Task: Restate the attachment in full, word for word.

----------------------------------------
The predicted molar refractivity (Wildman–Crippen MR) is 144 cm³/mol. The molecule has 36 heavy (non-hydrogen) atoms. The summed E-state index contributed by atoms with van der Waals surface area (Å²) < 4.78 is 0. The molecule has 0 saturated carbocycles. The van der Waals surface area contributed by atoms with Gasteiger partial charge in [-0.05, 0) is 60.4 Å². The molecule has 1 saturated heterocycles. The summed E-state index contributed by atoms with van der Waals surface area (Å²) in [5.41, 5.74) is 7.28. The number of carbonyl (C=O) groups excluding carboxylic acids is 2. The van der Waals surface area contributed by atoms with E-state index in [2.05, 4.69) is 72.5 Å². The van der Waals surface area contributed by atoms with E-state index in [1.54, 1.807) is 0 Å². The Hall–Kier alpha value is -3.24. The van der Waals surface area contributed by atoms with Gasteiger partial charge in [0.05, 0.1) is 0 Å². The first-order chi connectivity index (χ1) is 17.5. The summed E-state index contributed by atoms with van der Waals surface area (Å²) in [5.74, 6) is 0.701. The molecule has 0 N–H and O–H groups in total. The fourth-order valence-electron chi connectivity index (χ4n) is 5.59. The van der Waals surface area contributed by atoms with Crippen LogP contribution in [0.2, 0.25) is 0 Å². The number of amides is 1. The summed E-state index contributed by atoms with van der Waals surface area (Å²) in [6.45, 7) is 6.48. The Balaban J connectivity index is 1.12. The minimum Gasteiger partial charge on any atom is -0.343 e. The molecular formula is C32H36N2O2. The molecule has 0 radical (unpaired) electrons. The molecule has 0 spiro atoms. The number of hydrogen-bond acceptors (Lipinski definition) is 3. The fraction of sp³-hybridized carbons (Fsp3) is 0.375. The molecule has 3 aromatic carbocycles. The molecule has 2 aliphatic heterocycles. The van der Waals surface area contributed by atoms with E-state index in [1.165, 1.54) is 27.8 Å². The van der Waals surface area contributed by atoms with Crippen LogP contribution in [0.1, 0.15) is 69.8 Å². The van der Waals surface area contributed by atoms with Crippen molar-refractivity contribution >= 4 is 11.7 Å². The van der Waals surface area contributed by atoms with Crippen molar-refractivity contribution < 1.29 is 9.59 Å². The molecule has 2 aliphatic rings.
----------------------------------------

The predicted molar refractivity (Wildman–Crippen MR) is 144 cm³/mol. The molecule has 36 heavy (non-hydrogen) atoms. The summed E-state index contributed by atoms with van der Waals surface area (Å²) < 4.78 is 0. The molecule has 0 saturated carbocycles. The van der Waals surface area contributed by atoms with Gasteiger partial charge in [-0.05, 0) is 60.4 Å². The molecule has 1 saturated heterocycles. The summed E-state index contributed by atoms with van der Waals surface area (Å²) in [5.41, 5.74) is 7.28. The number of carbonyl (C=O) groups excluding carboxylic acids is 2. The van der Waals surface area contributed by atoms with E-state index in [2.05, 4.69) is 72.5 Å². The van der Waals surface area contributed by atoms with E-state index in [1.54, 1.807) is 0 Å². The Hall–Kier alpha value is -3.24. The van der Waals surface area contributed by atoms with Gasteiger partial charge in [0.05, 0.1) is 0 Å². The first-order chi connectivity index (χ1) is 17.5. The summed E-state index contributed by atoms with van der Waals surface area (Å²) in [5.74, 6) is 0.701. The molecule has 0 N–H and O–H groups in total. The fourth-order valence-electron chi connectivity index (χ4n) is 5.59. The van der Waals surface area contributed by atoms with Crippen LogP contribution in [0.2, 0.25) is 0 Å². The number of amides is 1. The summed E-state index contributed by atoms with van der Waals surface area (Å²) in [6.45, 7) is 6.48. The Balaban J connectivity index is 1.12. The minimum Gasteiger partial charge on any atom is -0.343 e. The molecular formula is C32H36N2O2. The molecule has 0 radical (unpaired) electrons. The molecule has 0 spiro atoms. The number of hydrogen-bond acceptors (Lipinski definition) is 3. The fraction of sp³-hybridized carbons (Fsp3) is 0.375. The molecule has 3 aromatic carbocycles. The molecule has 2 aliphatic heterocycles. The van der Waals surface area contributed by atoms with E-state index in [1.165, 1.54) is 27.8 Å². The van der Waals surface area contributed by atoms with Crippen LogP contribution in [0.1, 0.15) is 69.8 Å². The van der Waals surface area contributed by atoms with Crippen molar-refractivity contribution >= 4 is 11.7 Å². The van der Waals surface area contributed by atoms with Crippen molar-refractivity contribution < 1.29 is 9.59 Å². The molecule has 2 aliphatic rings.